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Medtronic mySentry now available

Discussion in 'Parents of Children with Type 1' started by Jeff, Jan 4, 2012.

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  1. Flutterby

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    As much as Iwant this, and think it would be incredibly useful, I am NOT paying that price. How ridiculous, really. I expect a price tag of $300-$600 and was prepared to pay that, but 3k? WTF? Its MORE than a cgms system, almost as much as a pump, and all it is is an over priced fancy baby monitor. This really pisses me off that something so useful is being sold for THAT much. Something that can bring such peace of mind to sleepy parents... We pay enough for over priced items to help out children, maybe MM should have done more research to find out what type of price range parents would be willing to pay for such an item. Cuz this mom ain't forking over 3k for a bedazzled baby monitor with a screen. I'll just use her $600 guardian instead.
     
  2. MomofSweetOne

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    I wonder if the price will drop quickly as they hear people's reactions, especially if insurance companies refuse to pay for them. I wonder how long they'll be compatible with future Medtronic products, too.
     
  3. Darryl

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    I'm dissapointed in how this turned out after all the wait.
    • It doesn't work with their CGM (the Guardian)
    • The cost is rediculous for a device that any college engineering student could design and prototype in a couple of weeks (all it does is transmit low-speed data one way, for 50 feet)
    • It does not let you control the CGM remotely such as silencing an alarm when you know there is IOB and BG is dropping, etc., and all you need to do is silence the alarm. So you still will have to get up and go to the other room and do that manually.
    So this is basically a glorified baby monitor, and even if it cost around the same as a good baby monitor, it doesn't work with the Guardian.
     
  4. betty6333

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    Darryl, I had also really hoped it would work with their own cgm.
    I asked my son and he is not loving the idea of using the pump. I hope that they will make it work for their own gcm system.

    The cost is also insane considering that people are still paying month to month for the sensors.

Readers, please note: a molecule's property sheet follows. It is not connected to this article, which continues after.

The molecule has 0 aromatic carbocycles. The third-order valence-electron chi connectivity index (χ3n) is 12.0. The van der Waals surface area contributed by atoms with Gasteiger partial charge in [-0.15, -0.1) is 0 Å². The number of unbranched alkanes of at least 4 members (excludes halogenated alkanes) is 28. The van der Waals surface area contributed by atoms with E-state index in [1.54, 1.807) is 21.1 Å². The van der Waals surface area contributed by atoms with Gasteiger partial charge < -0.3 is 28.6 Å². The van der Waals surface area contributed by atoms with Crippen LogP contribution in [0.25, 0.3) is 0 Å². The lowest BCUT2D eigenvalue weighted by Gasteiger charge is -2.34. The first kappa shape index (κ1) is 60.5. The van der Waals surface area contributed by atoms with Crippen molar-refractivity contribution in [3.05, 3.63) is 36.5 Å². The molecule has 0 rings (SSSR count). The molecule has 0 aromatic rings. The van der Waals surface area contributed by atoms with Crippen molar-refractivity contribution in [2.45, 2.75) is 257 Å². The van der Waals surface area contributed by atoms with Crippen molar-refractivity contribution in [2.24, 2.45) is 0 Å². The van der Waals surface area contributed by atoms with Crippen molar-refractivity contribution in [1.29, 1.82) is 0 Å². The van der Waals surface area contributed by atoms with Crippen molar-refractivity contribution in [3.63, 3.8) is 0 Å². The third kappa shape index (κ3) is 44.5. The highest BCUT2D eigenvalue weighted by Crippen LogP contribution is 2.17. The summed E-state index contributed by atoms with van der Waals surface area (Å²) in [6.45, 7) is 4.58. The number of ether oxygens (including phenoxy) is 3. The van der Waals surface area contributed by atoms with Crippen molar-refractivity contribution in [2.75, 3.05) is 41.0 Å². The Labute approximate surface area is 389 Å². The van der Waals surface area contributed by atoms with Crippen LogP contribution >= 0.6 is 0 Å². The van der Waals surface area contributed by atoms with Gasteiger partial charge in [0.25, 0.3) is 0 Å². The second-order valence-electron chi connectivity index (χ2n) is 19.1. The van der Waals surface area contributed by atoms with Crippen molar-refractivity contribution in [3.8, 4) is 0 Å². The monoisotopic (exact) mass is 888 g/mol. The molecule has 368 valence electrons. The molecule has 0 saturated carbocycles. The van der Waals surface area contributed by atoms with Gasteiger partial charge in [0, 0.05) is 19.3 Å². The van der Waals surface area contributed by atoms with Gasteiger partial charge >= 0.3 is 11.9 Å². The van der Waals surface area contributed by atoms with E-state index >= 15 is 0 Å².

I am assuming they priced it like that because they assume insurance will cover it or like they say in their first paragraph for the thing that parents will do " anything" to take care of their kids at night.... And maybe that means they assume that means they can gouge parents.

    The other issue is how long is their warranty of this? Are they going to expect us to fork out 2400-3000 a year if it breaks down like their transmitters? Pumps are 4 years but the transmitters are not, and this is a lot more than a transmitter. I would assume it wouldn't break, but the warranty on this better be 4 full years if they are charging an arm and a leg like this IMO.
     
  5. Tamara Gamble

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    I'm very excited about this device. Once I get a job, after I graduate, I think I'm in!
     
  6. sarahspins

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    I agree with you here.. it's sleek, and I know a lot of people have been waiting a LONG time for this, but I really can't fathom how a company can ask that much for something so fundamentally basic.

    There is no single component that has gone into this that is so proprietary that it justifies the cost.

    I would think it ludicrously expensive at $500... $2400 with a list price of $3k is just over the top.


    You know what, I think you are exactly right... unfortunately.
     
  7. Freudie1

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    $500 is about what this should cost in order for them to be profitable and make it "worth their while". Anything below that would have to involve modifications to the pump itself and use a secondary device (i.e. phone/pc/etc) to bring the price lower. At $2400+ I can tell you the mark up is off the charts. One of the previous posters mentioned a college engineering student. Think more along the lines of smart high school student with Google and a soldering gun + China connections.
     
  8. khannen

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    Darryl said exactly what I was thinking. I think it's absolutely ridiculous that it doesn't even work with their Guardian. My husband even commented on how anyone with engineering knowledge could have done the same thing for MUCH less cost. Also, you still have to crawl out of bed and silence every alarm.... a real pain when it's something that you don't have to treat or adjust for. I will stick with my $40 fisher price baby monitor. Thank ya very much.
     
  9. thebestnest5

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    Why does it cost so much?

    Part of the text from the advertisement bothers me. The "You would do anything..." part of it. It makes me feel like someone may have been thinking do/pay can mean one in the same.:cwds:

    http://www.medtronicdiabetes.net/products/mysentry
     
  10. Christopher